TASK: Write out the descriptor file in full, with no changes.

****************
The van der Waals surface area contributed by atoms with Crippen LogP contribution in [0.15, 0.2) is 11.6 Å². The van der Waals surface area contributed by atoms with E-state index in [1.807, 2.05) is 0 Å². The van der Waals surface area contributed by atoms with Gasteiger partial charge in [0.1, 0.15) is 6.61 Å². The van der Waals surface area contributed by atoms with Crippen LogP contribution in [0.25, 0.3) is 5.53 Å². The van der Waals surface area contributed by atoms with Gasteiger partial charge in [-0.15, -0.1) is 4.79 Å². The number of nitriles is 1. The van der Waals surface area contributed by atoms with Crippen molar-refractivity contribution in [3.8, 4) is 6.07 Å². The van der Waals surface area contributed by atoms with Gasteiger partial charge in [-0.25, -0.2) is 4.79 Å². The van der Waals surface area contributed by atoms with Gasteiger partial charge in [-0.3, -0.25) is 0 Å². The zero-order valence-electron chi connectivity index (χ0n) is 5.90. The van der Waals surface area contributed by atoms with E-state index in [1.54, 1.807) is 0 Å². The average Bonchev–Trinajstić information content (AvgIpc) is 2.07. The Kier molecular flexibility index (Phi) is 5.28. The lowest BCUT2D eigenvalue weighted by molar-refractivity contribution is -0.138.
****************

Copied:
The van der Waals surface area contributed by atoms with Crippen LogP contribution in [0.15, 0.2) is 11.6 Å². The van der Waals surface area contributed by atoms with E-state index in [1.807, 2.05) is 0 Å². The van der Waals surface area contributed by atoms with Gasteiger partial charge in [0.1, 0.15) is 6.61 Å². The van der Waals surface area contributed by atoms with Crippen LogP contribution in [0.25, 0.3) is 5.53 Å². The van der Waals surface area contributed by atoms with Gasteiger partial charge in [-0.15, -0.1) is 4.79 Å². The number of nitriles is 1. The van der Waals surface area contributed by atoms with Crippen molar-refractivity contribution in [3.8, 4) is 6.07 Å². The van der Waals surface area contributed by atoms with Gasteiger partial charge in [-0.25, -0.2) is 4.79 Å². The van der Waals surface area contributed by atoms with Gasteiger partial charge in [-0.3, -0.25) is 0 Å². The zero-order valence-electron chi connectivity index (χ0n) is 5.90. The van der Waals surface area contributed by atoms with E-state index in [1.54, 1.807) is 0 Å². The average Bonchev–Trinajstić information content (AvgIpc) is 2.07. The Kier molecular flexibility index (Phi) is 5.28. The lowest BCUT2D eigenvalue weighted by molar-refractivity contribution is -0.138.